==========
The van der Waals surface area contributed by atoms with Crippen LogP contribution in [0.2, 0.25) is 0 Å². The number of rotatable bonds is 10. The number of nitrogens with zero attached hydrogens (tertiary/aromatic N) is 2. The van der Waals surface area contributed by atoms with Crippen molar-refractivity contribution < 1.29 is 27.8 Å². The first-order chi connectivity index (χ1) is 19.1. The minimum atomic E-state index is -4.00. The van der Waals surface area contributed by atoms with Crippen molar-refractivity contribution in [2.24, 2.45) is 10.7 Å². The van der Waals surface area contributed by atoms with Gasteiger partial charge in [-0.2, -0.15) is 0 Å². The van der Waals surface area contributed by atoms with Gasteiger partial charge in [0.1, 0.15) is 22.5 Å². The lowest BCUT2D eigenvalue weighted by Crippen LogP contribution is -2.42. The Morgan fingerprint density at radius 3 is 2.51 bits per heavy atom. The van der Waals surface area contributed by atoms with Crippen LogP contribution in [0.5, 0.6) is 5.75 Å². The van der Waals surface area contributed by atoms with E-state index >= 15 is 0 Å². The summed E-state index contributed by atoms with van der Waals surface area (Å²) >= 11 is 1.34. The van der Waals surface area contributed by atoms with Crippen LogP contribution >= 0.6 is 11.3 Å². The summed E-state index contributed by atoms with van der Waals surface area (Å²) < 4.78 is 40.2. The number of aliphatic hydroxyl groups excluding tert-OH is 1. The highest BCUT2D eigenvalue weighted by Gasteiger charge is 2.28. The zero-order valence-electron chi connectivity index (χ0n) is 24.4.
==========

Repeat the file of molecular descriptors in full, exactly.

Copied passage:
The van der Waals surface area contributed by atoms with Crippen LogP contribution in [0.2, 0.25) is 0 Å². The number of rotatable bonds is 10. The number of nitrogens with zero attached hydrogens (tertiary/aromatic N) is 2. The van der Waals surface area contributed by atoms with Crippen molar-refractivity contribution < 1.29 is 27.8 Å². The first-order chi connectivity index (χ1) is 19.1. The minimum atomic E-state index is -4.00. The van der Waals surface area contributed by atoms with Crippen molar-refractivity contribution in [2.24, 2.45) is 10.7 Å². The van der Waals surface area contributed by atoms with Gasteiger partial charge in [-0.2, -0.15) is 0 Å². The van der Waals surface area contributed by atoms with Gasteiger partial charge in [0.1, 0.15) is 22.5 Å². The lowest BCUT2D eigenvalue weighted by Crippen LogP contribution is -2.42. The Morgan fingerprint density at radius 3 is 2.51 bits per heavy atom. The van der Waals surface area contributed by atoms with Crippen LogP contribution in [0.5, 0.6) is 5.75 Å². The van der Waals surface area contributed by atoms with E-state index >= 15 is 0 Å². The summed E-state index contributed by atoms with van der Waals surface area (Å²) >= 11 is 1.34. The van der Waals surface area contributed by atoms with Crippen LogP contribution >= 0.6 is 11.3 Å². The summed E-state index contributed by atoms with van der Waals surface area (Å²) < 4.78 is 40.2. The number of aliphatic hydroxyl groups excluding tert-OH is 1. The highest BCUT2D eigenvalue weighted by Gasteiger charge is 2.28. The zero-order valence-electron chi connectivity index (χ0n) is 24.4.